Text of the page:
The IdP can (and should) specify a date and time after which the message is invalid, and optionally another date and time before which the message is invalid.  These should be checked, i.e. is the SP receiving the message after it has stopped being valid?

The main part of the security is the signature, e.g. a SHA256 signature.  The signature is a product of a private key (held by the IdP) and the body of the message, and is appended to the end of the message body.  The SP has the public key that is the partner of the private key, which lets it check that the message body and signature match.  This proves that the message originally came from the IdP and hasn’t been tampered with in transit.

Time Zones

I’m not going to go full Tom Scott on time zones (a video that I very much recommend you watch), but time zones are relevant here.  You need the IdP and the SP to agree on timezones, e.g. both be on UTC.  If not, then maybe twice a year SSO with SAML will stop working.  The validity period for the authorisation response will jump an hour into the past or future, i.e. it won’t be valid now.  For instance, the UK and the US don’t agree on the date on which daylight saving time starts and stops, so one will change before the other.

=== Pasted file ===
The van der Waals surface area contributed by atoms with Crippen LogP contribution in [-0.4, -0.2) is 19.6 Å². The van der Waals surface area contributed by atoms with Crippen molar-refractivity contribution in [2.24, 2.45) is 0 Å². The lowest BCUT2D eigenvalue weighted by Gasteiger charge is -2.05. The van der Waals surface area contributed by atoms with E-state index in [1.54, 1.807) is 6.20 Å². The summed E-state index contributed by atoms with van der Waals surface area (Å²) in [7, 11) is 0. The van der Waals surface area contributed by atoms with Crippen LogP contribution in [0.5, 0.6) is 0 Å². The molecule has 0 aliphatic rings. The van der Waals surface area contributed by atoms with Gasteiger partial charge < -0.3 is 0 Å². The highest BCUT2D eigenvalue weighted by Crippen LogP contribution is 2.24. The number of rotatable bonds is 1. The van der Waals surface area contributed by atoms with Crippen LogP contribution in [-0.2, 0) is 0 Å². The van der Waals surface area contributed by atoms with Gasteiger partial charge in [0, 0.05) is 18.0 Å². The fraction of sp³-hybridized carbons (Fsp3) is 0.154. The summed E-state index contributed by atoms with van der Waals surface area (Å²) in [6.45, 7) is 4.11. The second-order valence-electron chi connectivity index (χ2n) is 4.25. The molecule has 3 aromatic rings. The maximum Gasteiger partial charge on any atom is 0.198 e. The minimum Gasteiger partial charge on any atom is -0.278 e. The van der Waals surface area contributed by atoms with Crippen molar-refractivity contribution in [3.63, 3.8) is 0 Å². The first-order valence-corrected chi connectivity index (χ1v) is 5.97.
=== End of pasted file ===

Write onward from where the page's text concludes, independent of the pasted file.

So far, this description has assumed that there is just one pool of users, that can all be vouched for by one IdP.  However, there might be two or more separate pools of users.  This would happen in the SP had a relationship with many companies at once, i.e. these companies were all tenants of the same SP.

Given that there is nothing in the initial request in an SP-initiated version of SAML that can be relied on to supply information about the user or their tenant, you’ll have to think a bit about how to design things.  The problem is that the SP’s response (the authorisation request) must go to an IdP address specific to the relevant tenant, so you need to know which tenant this request is for.

One way to distinguish the different IdPs is to give each tenant their own sub-domain, e.g.

  • etc.

This assumes that sub-domain is available, and isn’t already used for some other purpose.


I hope that this gives you an introduction to SSO with SAML.  Please remember that this is just an introduction; if you want to implement SSO you now need to get the details from somewhere else.  As I mentioned earlier, try to implement as little as possible yourself, by using existing security tools as much as possible.


1st March: Added section on time zones, thanks to a helpful comment from Jo.